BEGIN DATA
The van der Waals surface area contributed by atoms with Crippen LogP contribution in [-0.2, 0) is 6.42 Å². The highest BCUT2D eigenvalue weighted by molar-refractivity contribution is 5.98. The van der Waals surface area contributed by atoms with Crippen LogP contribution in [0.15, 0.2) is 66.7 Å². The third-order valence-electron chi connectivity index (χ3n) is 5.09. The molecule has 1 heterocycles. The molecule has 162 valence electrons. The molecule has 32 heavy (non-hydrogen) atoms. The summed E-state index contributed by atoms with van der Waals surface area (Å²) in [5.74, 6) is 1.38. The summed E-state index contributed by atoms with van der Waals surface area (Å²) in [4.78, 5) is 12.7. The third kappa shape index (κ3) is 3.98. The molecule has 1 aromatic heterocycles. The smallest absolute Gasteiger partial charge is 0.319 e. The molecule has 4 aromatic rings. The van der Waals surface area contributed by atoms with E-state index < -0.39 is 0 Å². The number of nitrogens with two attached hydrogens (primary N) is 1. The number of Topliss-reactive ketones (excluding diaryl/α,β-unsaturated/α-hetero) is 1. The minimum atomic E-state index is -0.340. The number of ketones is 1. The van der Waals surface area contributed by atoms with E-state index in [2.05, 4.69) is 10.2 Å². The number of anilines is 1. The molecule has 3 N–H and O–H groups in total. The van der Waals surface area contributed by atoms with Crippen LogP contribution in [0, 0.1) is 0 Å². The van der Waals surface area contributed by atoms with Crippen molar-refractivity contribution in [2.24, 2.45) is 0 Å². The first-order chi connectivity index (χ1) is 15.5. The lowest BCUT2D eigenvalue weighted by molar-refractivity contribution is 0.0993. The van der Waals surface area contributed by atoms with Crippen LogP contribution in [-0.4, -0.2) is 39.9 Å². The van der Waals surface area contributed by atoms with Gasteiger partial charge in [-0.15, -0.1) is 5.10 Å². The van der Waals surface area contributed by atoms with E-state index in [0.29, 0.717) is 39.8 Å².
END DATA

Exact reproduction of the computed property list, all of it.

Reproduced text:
The van der Waals surface area contributed by atoms with Crippen LogP contribution in [-0.2, 0) is 6.42 Å². The highest BCUT2D eigenvalue weighted by molar-refractivity contribution is 5.98. The van der Waals surface area contributed by atoms with Crippen LogP contribution in [0.15, 0.2) is 66.7 Å². The third-order valence-electron chi connectivity index (χ3n) is 5.09. The molecule has 1 heterocycles. The molecule has 162 valence electrons. The molecule has 32 heavy (non-hydrogen) atoms. The summed E-state index contributed by atoms with van der Waals surface area (Å²) in [5.74, 6) is 1.38. The summed E-state index contributed by atoms with van der Waals surface area (Å²) in [4.78, 5) is 12.7. The third kappa shape index (κ3) is 3.98. The molecule has 1 aromatic heterocycles. The smallest absolute Gasteiger partial charge is 0.319 e. The molecule has 4 aromatic rings. The van der Waals surface area contributed by atoms with E-state index < -0.39 is 0 Å². The number of nitrogens with two attached hydrogens (primary N) is 1. The number of Topliss-reactive ketones (excluding diaryl/α,β-unsaturated/α-hetero) is 1. The minimum atomic E-state index is -0.340. The number of ketones is 1. The van der Waals surface area contributed by atoms with E-state index in [2.05, 4.69) is 10.2 Å². The number of anilines is 1. The molecule has 3 N–H and O–H groups in total. The van der Waals surface area contributed by atoms with Crippen LogP contribution in [0, 0.1) is 0 Å². The van der Waals surface area contributed by atoms with Crippen molar-refractivity contribution in [2.24, 2.45) is 0 Å². The first-order chi connectivity index (χ1) is 15.5. The lowest BCUT2D eigenvalue weighted by molar-refractivity contribution is 0.0993. The van der Waals surface area contributed by atoms with Crippen LogP contribution in [-0.4, -0.2) is 39.9 Å². The van der Waals surface area contributed by atoms with Gasteiger partial charge in [-0.15, -0.1) is 5.10 Å². The van der Waals surface area contributed by atoms with E-state index in [0.29, 0.717) is 39.8 Å².